Persistent pathological stress (MI and hypertension) induces abnormalities in myocyte Ca2+ handling5,10 and sympathetic signaling cascades.11 SR Ca2+ uptake rates are slowed; Ca2+ transient and action potential durations are prolonged5,12; and inotropic responses to sympathetic agonists are blunted.13 These changes are centrally involved in the slowing of contraction and relaxation rates, prolongation of contractile duration, and depressed contractility reserve.14,15 What is still not clear is whether these Ca2+ handling alterations induce cardiac decompensation and cause its progression or whether they are secondary to the ever increasing demand for enhanced myocyte function in the pathological heart.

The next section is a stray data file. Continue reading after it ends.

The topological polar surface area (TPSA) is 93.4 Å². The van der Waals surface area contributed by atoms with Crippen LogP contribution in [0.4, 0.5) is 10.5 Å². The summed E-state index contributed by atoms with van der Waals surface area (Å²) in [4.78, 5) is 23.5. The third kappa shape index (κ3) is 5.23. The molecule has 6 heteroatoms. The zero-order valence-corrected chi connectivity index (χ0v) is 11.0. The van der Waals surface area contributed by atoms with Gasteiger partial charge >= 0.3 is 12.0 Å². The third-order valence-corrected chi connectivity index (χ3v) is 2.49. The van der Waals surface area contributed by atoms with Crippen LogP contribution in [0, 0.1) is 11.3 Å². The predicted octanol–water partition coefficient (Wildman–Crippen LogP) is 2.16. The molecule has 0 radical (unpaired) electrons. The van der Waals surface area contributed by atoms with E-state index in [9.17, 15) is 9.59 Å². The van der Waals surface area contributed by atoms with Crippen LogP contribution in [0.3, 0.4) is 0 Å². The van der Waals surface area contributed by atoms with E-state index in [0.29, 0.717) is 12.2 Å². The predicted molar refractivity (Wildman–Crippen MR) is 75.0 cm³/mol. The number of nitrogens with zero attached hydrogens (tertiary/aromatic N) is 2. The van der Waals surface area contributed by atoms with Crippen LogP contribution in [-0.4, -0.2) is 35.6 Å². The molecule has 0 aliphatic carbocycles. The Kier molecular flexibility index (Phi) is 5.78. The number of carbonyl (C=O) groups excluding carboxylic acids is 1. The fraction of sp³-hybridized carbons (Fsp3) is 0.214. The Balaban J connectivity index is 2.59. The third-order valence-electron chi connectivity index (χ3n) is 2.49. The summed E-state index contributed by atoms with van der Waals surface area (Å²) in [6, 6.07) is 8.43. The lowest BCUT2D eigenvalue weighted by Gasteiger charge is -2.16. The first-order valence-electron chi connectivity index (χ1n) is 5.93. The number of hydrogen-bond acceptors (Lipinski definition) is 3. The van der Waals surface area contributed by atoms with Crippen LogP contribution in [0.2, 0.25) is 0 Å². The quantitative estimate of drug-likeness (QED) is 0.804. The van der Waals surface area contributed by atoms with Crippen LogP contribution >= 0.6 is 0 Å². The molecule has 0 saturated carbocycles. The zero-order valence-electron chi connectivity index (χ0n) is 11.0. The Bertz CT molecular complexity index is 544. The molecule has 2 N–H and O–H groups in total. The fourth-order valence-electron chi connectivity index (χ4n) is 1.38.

The depressed myocyte contractility hypothesis predicts that HF therapies that increase myocyte contractility will improve cardiac pump function, HF symptoms, and survival. Unfortunately, most inotropic therapies that have been tested in patients over the past few decades have either had no effect on survival16 or have increased death rates.17,18 Therapies19 that have clinical benefit in HF, inhibitors of excess renin–angiotensin and β-adrenergic signaling, reduce rather than enhance myocyte contractility,19,20 suggesting that myocyte contractile abnormalities in HF might be the consequence of the excessive contractility demands rather than the cause of HF per se.